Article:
My wife will soon turn 65. She's still working and won't yet apply for Social Security. She's now covered under my medical benefits, but we've been told that she must apply for Medicare because her current coverage will become secondary when she turns 65. How does she pay the Medicare Part B monthly premium, since it won't be deducted from a Social Security benefit check?
When she telephones Medicare to enroll, she can arrange to pay quarterly or monthly bills by check, or to set up automatic payments from her bank account.
Years ago, everyone reached Medicare eligibility and Social Security full retirement age (or FRA) at 65. Not anymore. Medicare eligibility still begins at 65. But Social Security FRA is now 66 or older, depending on your birth year. Their very different rules create a dangerous pitfall: Social Security rewards late enrollment. If you delay your Social Security application, you get a bigger benefit. But Medicare penalizes late enrollment. If you miss your sign-up deadline, your premium is permanently higher — and you may be uninsured for months.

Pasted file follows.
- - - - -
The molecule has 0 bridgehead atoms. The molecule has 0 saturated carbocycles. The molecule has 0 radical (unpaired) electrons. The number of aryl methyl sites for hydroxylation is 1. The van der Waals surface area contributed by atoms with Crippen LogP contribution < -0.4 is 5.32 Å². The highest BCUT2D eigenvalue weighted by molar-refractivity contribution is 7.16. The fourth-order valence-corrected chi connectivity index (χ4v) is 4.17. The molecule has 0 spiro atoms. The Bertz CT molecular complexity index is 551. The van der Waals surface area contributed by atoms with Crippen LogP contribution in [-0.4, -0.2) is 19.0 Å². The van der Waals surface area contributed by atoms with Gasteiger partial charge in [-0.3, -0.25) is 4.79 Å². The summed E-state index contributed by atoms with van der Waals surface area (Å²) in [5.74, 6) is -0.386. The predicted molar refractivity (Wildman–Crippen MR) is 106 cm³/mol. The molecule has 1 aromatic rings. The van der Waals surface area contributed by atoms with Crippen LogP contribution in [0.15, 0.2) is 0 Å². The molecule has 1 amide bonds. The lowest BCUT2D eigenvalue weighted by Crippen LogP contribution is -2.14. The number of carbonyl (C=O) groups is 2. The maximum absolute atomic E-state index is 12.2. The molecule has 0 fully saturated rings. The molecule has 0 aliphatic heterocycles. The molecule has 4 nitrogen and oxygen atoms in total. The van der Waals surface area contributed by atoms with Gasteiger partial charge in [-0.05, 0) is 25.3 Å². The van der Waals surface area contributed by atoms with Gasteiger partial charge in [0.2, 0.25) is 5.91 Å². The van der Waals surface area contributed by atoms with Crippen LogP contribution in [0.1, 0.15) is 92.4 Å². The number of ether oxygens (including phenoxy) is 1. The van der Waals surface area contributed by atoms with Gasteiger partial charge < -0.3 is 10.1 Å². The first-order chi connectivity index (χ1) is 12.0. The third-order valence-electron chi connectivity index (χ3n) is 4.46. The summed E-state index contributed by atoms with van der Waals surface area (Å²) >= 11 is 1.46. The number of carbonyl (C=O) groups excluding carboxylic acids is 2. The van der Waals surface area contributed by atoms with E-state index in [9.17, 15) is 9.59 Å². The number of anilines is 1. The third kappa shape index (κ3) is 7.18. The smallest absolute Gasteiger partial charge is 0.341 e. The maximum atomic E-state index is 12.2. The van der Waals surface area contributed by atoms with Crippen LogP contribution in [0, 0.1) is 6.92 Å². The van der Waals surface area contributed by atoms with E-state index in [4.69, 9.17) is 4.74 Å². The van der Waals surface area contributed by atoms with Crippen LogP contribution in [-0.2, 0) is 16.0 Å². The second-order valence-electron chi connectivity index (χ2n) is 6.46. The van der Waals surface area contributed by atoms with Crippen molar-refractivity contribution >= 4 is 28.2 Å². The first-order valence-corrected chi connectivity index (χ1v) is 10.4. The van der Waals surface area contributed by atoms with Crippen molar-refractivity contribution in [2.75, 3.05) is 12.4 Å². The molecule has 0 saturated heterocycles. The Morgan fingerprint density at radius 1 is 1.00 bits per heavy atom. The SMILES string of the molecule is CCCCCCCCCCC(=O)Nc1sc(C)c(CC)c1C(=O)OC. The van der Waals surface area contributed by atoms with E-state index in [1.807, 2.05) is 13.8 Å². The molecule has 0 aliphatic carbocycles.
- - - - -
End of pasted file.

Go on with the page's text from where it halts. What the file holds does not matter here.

If you'll soon turn 65 and you're covered by an employer or former employer's health plan, double-check its rules. Typically, plans sponsored by companies with fewer than 20 employees become secondary to Medicare for participants turning 65. So do plans covering retired employees. Those participants have a six-month window to enroll in Medicare — from three months before their 65th birthday to three months after it. By contrast, people who are insured by an employer with 20 or more workers usually don’t need to sign up for Medicare until eight months after their job or their coverage ends, whichever comes first.
THE BOTTOM LINE
Many people must enroll in Medicare when they turn 65 even if they postpone taking Social Security.